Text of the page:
Pocket Size Device Solves Telephony Issues for Diabetes Singapore

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Why did Diabetes Singapore deploy an open-source powered Crux LX to tackle their telephony challenge? What can you learn from their experience?

Diabetes Singapore (DS) is a Singapore-based non-profit organisation. Its mission is to raise awareness and to provide education, counseling and support to people with diabetes, their families and the community in order to empower them to lead a healthy and productive life. It’s headed by Mr. Venkatesh Narasiah, Executive Director, whose vision is to run this organization on commercial principles while keeping the non-profit motto alive.

The Challenge

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Like most health organisations their telephony setup consisted of a mix of PSTN lines (eight phone numbers) and one mobile number across three branches and one mobile van. As a result, individually numbered phone lines were difficult to advertise and remember as well. Managing this telephony infrastructure was surely a challenge at times, and it was further compounded by customers getting confused between multiple lines and locations. Also, for Internet Venky’s team was using isolated digital public internet lines which were further distributed by a router to their different devices in their branch offices. Also, no voicemail or auto attendant/IVR (Interactive Voice Response) system was there for support. Calls between branches required external calls and within branches was non-existent.

Figure.1 depicts their initial setup.

The Diagnosis

Session Initiation Protocol (SIP) phone lines were an option DS was looking into, it would be needed to unify the telephony across locations (single call-in number, internal dial-in across branches and DID (Direct Inward Dialing) for key external facing staff members).

They looked at the large SIP line providers but none of them were willing to take up an end-to-end solution based approach. They were willing to only supply the SIP and the rest of the implementation be done a vendor of DS choice. The implementation providers were also not too many and the cost implications were also very high. Also, they were not willing to provide a one-stop solution but wanted to implement in phases for headquarter in round one and on an exploratory basis see how branches could be linked to the headquarter telephony.

The Medication

Then, Venky happened to meet Rohit Gupta of Crux Labs. Rohit was seeking customers who would try out his innovation– Crux LX, a less-than-3-inch device powered by Raspberry Pi! Rohit’s pitch to Venky was—that his solution (CruxLX) would cost less than half of what other vendors had quoted, and more importantly, he would ensure end-to-end integrated solution with minimal disturbance to working of Venky’s team. Plus, Rohit offered that in case the setup does not deliver, CruxLX would be decommissioned and taken back and the telephony instruments would be redeployed.

To seal the deal, Rohit shared a chart (refer: table 1) comparing his solution with others in the market.

Table:1 This chart and data is provided by Crux LX.

For voice communication, Crux LX acts like a SIP server. To connect with this server and start using voice, you could download any SIP client application or softphone application that allows you to input three key data points–extension numbers, passwords and IP address of Crux LX. DS users preferred to use desk phones in centers, hence, installed additional switches to connect wired IP phones.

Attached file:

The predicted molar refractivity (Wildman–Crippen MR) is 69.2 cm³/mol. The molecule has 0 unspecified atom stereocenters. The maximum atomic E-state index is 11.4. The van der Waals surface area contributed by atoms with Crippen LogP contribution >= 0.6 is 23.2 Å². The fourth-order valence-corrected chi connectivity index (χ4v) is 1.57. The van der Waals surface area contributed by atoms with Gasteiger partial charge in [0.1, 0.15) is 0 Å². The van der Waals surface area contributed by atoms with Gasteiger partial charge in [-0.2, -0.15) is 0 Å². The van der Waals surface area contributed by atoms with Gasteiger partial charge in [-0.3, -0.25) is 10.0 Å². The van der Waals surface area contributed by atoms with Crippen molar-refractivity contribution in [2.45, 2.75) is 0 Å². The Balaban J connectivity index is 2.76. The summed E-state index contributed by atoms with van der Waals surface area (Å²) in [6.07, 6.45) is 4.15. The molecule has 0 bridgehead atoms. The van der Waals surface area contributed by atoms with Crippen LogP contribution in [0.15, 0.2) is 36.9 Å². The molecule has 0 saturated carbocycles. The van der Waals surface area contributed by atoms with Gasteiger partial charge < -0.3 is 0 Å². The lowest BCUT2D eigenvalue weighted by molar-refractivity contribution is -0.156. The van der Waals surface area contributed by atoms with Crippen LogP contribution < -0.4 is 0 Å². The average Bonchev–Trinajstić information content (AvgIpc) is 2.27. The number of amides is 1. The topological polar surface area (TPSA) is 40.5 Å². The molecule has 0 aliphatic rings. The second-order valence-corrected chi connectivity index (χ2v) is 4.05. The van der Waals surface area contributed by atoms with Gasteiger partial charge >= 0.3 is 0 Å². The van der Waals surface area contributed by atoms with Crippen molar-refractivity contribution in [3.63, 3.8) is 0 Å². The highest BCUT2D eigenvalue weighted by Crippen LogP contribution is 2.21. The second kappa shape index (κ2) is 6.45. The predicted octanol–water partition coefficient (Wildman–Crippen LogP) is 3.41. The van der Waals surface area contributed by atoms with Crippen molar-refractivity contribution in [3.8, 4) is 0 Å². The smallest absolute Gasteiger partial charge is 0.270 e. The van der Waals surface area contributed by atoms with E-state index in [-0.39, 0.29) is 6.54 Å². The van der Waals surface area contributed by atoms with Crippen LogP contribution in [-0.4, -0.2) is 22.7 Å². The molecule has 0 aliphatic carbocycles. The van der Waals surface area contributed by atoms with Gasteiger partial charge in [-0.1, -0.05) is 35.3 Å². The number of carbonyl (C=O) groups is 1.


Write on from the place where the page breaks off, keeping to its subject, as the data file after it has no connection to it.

These three credentials allow a SIP client to register with Crux LX and you are ready to call one another. Crux LX uses open source software and hardware components for IT products development.

It is capable of forming a closed loop communication amongst a group of trusted devices over the internet. DS used this to connect its centres in different locations of Singapore–Boon Keng, Jurong and Bedok. Multi-location interconnect involving a large number of users at each location is done via Inter-Asterisk Exchange setup that is supported by this system. When deployed in this configuration, your New York office can call London office as though making a call within office though it will be routed over the internet. This can be made secure by use of VPN software. DS users can also connect to the Crux LX device in their office, even when not in the office but connected to the internet. In such a scenario, the user can make and receive calls even from outside, as though they were still present in the office. Now, at DS, staff can enter three-digit numbers to call colleagues across locations and mobile vans without incurring call costs.

Figure 3- Overall DS Setup ( with Crux LX)

Deployment challenges

The deployment at Diabetes Singapore was the first end-to-end implementation by Crux Labs in Singapore. Some specific issues were on the network setup being new as a result of the first Crux implementation in Singapore with the chosen SIP provider. All of these were debugged and the setup was complete in two days and went live across all locations. New installations with the chosen SIP provider now takes just 15 mins!

New challenges emerged when the setup went Live. Their internet subscription didn’t provide them with static IP address, hence, whenever the router got restarted, the IP address would change—and require reconfiguration of the setup. Venky is now getting a static IP address to eliminate this issue. Plus, whenever the Internet bandwidth at the branches fluctuates, it causes a temporary dip in the quality of the calls.

Hale & Hearty

Currently, Venky’s team is processing about 400 to 500 calls a week and nuances like calls having to be routed through an operator are all gone. Venky expects the investment in CruxLX to payback anywhere between 12 to 18 months, depending on their usage!

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